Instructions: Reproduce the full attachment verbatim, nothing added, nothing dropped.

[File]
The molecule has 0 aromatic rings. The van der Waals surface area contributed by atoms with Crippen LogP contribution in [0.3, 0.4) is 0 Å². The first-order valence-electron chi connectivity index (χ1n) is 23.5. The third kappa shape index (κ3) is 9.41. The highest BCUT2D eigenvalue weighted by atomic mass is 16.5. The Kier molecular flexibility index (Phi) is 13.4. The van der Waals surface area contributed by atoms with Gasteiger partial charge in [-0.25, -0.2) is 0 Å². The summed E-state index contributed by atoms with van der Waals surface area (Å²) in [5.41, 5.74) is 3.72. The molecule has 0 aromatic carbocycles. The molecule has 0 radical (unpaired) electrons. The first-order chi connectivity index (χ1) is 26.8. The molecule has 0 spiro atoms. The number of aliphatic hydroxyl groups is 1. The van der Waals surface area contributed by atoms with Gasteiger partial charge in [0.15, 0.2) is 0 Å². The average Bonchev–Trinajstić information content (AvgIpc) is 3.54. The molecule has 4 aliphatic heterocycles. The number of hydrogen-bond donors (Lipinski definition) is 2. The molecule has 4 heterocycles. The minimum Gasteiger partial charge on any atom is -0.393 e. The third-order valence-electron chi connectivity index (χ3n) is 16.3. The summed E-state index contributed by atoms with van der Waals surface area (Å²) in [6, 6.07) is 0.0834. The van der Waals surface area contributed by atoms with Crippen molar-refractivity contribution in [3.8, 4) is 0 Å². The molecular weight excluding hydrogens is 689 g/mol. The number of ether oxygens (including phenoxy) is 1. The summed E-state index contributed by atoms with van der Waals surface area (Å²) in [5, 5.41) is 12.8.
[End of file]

The molecule has 0 aromatic rings. The van der Waals surface area contributed by atoms with Crippen LogP contribution in [0.3, 0.4) is 0 Å². The first-order valence-electron chi connectivity index (χ1n) is 23.5. The third kappa shape index (κ3) is 9.41. The highest BCUT2D eigenvalue weighted by atomic mass is 16.5. The Kier molecular flexibility index (Phi) is 13.4. The van der Waals surface area contributed by atoms with Gasteiger partial charge in [-0.25, -0.2) is 0 Å². The summed E-state index contributed by atoms with van der Waals surface area (Å²) in [5.41, 5.74) is 3.72. The molecule has 0 aromatic carbocycles. The molecule has 0 radical (unpaired) electrons. The first-order chi connectivity index (χ1) is 26.8. The molecule has 0 spiro atoms. The number of aliphatic hydroxyl groups is 1. The van der Waals surface area contributed by atoms with Gasteiger partial charge in [0.15, 0.2) is 0 Å². The average Bonchev–Trinajstić information content (AvgIpc) is 3.54. The molecule has 4 aliphatic heterocycles. The number of hydrogen-bond donors (Lipinski definition) is 2. The molecule has 4 heterocycles. The minimum Gasteiger partial charge on any atom is -0.393 e. The third-order valence-electron chi connectivity index (χ3n) is 16.3. The summed E-state index contributed by atoms with van der Waals surface area (Å²) in [6, 6.07) is 0.0834. The van der Waals surface area contributed by atoms with Crippen molar-refractivity contribution in [3.8, 4) is 0 Å². The molecular weight excluding hydrogens is 689 g/mol. The number of ether oxygens (including phenoxy) is 1. The summed E-state index contributed by atoms with van der Waals surface area (Å²) in [5, 5.41) is 12.8.